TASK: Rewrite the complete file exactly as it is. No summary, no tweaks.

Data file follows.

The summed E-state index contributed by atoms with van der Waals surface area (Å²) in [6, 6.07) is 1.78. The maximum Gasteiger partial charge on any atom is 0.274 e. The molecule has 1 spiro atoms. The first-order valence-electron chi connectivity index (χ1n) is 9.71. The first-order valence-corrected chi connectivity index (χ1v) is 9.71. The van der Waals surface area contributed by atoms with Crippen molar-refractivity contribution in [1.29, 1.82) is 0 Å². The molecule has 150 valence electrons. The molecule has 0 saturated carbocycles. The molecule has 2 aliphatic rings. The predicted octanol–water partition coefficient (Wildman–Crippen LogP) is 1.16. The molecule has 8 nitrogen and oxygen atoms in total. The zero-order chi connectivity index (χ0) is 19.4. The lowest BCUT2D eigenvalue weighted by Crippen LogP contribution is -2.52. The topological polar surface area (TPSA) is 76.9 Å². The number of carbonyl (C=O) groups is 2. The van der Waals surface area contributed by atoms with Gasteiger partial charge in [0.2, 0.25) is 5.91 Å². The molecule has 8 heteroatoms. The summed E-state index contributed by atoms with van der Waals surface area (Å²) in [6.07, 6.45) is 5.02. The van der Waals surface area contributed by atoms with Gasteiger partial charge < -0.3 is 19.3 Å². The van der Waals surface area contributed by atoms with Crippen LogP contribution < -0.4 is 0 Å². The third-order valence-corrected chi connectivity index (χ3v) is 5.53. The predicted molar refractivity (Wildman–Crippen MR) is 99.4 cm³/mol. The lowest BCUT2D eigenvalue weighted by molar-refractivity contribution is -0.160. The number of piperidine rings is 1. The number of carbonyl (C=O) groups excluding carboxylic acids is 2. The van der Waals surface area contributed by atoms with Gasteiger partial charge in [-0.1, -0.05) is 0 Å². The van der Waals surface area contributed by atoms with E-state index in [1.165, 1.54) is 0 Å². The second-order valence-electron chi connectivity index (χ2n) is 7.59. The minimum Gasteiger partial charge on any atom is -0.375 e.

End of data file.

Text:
The summed E-state index contributed by atoms with van der Waals surface area (Å²) in [6, 6.07) is 1.78. The maximum Gasteiger partial charge on any atom is 0.274 e. The molecule has 1 spiro atoms. The first-order valence-electron chi connectivity index (χ1n) is 9.71. The first-order valence-corrected chi connectivity index (χ1v) is 9.71. The van der Waals surface area contributed by atoms with Crippen molar-refractivity contribution in [1.29, 1.82) is 0 Å². The molecule has 150 valence electrons. The molecule has 0 saturated carbocycles. The molecule has 2 aliphatic rings. The predicted octanol–water partition coefficient (Wildman–Crippen LogP) is 1.16. The molecule has 8 nitrogen and oxygen atoms in total. The zero-order chi connectivity index (χ0) is 19.4. The lowest BCUT2D eigenvalue weighted by Crippen LogP contribution is -2.52. The topological polar surface area (TPSA) is 76.9 Å². The number of carbonyl (C=O) groups is 2. The van der Waals surface area contributed by atoms with Gasteiger partial charge in [0.2, 0.25) is 5.91 Å². The molecule has 8 heteroatoms. The summed E-state index contributed by atoms with van der Waals surface area (Å²) in [6.07, 6.45) is 5.02. The van der Waals surface area contributed by atoms with Gasteiger partial charge < -0.3 is 19.3 Å². The van der Waals surface area contributed by atoms with Crippen LogP contribution < -0.4 is 0 Å². The third-order valence-corrected chi connectivity index (χ3v) is 5.53. The predicted molar refractivity (Wildman–Crippen MR) is 99.4 cm³/mol. The lowest BCUT2D eigenvalue weighted by molar-refractivity contribution is -0.160. The number of piperidine rings is 1. The number of carbonyl (C=O) groups excluding carboxylic acids is 2. The van der Waals surface area contributed by atoms with Gasteiger partial charge in [-0.1, -0.05) is 0 Å². The van der Waals surface area contributed by atoms with E-state index in [1.165, 1.54) is 0 Å². The second-order valence-electron chi connectivity index (χ2n) is 7.59. The minimum Gasteiger partial charge on any atom is -0.375 e.